Mindfulness for Grief




The loss of a loved one is a life-altering event, and although it’s something we all experience at some point, the grief that follows is real and unique to each person.

Through the grieving process, it’s normal and expected to experience ups and downs. Hence, why it’s often compared to the ocean where grief comes in waves, where you figure out how to ride or surf it, or the waves can tumble upon you. Either way, even though it is usually not enjoyable or come with easy or simple feelings, going through and “forward” in your grief is the best way to let go. By working through the grief process mindfully and compassionately, we can make it more meaningful and less likely to snowball into more painful symptoms.

Here are some thoughts to consider as you mindfully realign within your own unique grieving process.


Being able to sit with the grief—and the physical and emotional changes it brings—can be an important part of your healing and recovery. If you aren’t used to feeling these emotions so deeply, it might seem difficult at first. But it’s important to remember that feeling and living with emotions as they come and go is a crucial part of your self-care, which, therefore, needs extra attention during this time. When the difficult emotions stay suppressed, emotional pain can take over and show up as physical symptoms over time.

Through mindfulness and meditation, you can ground yourself through the grief process from a place of kindness and understanding. Even if everything around you seems to be spinning out of control, you can find peace within the storm.

Grief doesn’t have one right or wrong process, and each person’s experience is different. However, what you do during your grieving time can have a big impact on your wellbeing. So even though it may seem impossible to focus on your own needs during this time, it is vital, and beginning simply with mindful meditation is a good start.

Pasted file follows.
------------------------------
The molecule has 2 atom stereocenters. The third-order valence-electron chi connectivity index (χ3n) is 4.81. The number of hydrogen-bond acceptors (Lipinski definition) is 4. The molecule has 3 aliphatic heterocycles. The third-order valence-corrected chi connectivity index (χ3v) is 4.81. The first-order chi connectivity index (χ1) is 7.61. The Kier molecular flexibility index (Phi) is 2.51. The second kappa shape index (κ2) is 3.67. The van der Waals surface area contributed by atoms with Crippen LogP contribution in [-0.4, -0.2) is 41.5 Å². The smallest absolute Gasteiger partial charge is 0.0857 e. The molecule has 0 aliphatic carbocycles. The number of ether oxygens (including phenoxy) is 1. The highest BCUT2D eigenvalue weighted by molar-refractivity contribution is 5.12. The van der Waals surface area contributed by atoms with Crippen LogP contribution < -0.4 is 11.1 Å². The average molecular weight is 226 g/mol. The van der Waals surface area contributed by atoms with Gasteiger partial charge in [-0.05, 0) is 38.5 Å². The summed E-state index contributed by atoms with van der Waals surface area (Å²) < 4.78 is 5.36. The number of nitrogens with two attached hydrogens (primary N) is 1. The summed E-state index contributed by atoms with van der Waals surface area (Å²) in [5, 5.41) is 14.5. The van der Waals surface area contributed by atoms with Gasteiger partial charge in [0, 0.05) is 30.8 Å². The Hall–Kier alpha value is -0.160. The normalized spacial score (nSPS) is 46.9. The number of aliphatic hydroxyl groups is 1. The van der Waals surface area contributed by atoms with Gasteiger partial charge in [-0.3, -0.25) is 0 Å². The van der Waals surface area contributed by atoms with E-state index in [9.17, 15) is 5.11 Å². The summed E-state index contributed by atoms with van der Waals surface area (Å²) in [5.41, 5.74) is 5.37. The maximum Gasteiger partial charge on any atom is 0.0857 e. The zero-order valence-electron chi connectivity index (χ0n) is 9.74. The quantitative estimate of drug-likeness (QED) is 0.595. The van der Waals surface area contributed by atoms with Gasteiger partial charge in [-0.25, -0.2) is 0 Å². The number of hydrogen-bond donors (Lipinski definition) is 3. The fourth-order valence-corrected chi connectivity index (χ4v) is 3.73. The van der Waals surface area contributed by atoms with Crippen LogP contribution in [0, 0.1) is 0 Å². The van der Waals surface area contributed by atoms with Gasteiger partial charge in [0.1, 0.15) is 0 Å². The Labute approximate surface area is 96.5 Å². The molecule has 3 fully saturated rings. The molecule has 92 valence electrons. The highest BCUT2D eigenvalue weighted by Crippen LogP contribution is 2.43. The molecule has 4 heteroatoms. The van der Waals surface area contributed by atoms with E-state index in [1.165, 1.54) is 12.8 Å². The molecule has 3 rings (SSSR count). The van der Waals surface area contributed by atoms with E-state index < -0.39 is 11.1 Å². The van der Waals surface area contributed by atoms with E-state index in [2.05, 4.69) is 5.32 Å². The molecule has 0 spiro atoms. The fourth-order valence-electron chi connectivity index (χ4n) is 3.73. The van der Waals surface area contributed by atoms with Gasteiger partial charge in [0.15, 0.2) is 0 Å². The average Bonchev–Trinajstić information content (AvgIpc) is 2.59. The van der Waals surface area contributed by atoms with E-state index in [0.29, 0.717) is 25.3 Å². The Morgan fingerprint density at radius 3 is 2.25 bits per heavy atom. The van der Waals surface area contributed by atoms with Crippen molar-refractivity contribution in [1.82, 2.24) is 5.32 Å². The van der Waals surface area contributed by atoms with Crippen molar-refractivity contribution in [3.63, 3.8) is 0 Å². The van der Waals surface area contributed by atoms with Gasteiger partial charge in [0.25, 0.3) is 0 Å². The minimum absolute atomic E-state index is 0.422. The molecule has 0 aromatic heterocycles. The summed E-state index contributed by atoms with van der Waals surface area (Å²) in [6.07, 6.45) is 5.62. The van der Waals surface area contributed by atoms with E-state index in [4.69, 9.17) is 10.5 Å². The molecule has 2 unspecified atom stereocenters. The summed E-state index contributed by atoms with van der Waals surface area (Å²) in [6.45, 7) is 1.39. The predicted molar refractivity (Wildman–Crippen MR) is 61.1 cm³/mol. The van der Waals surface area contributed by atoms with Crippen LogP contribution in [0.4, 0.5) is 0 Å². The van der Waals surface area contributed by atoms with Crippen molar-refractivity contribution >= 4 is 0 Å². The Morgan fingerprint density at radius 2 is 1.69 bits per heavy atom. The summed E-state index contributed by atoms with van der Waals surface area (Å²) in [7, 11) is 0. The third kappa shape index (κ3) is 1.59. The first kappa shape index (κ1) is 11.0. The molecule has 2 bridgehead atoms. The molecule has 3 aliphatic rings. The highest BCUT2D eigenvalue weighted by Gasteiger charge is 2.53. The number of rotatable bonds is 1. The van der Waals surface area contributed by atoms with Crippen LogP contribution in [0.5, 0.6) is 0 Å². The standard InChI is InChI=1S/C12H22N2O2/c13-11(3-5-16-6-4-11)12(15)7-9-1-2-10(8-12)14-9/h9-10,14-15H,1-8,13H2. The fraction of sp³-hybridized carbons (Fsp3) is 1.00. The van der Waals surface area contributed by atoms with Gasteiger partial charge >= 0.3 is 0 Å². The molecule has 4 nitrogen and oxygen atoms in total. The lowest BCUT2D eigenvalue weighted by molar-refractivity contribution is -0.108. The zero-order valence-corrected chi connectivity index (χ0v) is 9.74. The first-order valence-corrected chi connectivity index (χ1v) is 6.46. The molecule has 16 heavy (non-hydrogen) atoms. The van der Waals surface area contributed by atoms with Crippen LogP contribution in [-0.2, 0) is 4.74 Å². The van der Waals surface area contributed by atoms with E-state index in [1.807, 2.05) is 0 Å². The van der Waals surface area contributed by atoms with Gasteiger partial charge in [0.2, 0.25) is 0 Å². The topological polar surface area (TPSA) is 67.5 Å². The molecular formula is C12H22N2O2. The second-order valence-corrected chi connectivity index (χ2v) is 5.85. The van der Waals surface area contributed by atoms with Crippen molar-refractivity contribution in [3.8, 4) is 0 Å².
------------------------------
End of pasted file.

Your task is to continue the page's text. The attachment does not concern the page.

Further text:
Acknowledge Your Feelings

Part of mindfulness is being aware of how you feel, and then the practice of “sitting” with those thoughts, even if they are uncomfortable or bring up strong emotions. After all, it can be normal to experience more thoughts and emotions than usual during your grief. Or, sometimes even the opposite happens, where we experience lack of emotion.

But if you are in the emotional wave, you might experience guilt, anger, anxiety, deep sadness, or even envy for those who haven’t experienced or don’t understand what you’re going through. You might even be hard on yourself thinking you shouldn’t be feeling those emotions, but stop here immediately. Allow yourself to be authentic in what your mind and heart are expressing, and feel it fully–there is no one you need to apologize to or live up to.


And of course, you are going to cry. Let it out. Never stifle it.

Cry as a release. You need it.

Know that it’s okay to let yourself feel however you’re feeling. It’s okay to identify the emotions and practice sitting with them; in fact, it’s a necessary part of the grieving process.

Notice Your Body

Physical symptoms you might notice are shortness of breath or shallow breathing. This keeps your body in a state of fight or flight mode, causing you to tense up physically and experience fatigue, irritability, or even digestive upset. Instead, allow your body to repair this naturally, often through sighing. This is actually the body’s trigger for more oxygen, as it forces deep intake of breath which usually ends with an audible exhale or sigh. So, sigh as much as needed and take intentional, deep breaths throughout your movements.

Through breathing and a mindful practice, you can help your body relax and act as an antidote to the physical and mental drain of grief. Then, restoration begins slowly, but surely.

1 Comment

  1. Sheila

    Reading your new blog is very uplifting, much like you are at our meetings.
    I hope to bring more peace & less anxiety into my life.
    It’s a slow journey for some of us, I just want to continue on the path to better days.
    Thank you for your help & insight.


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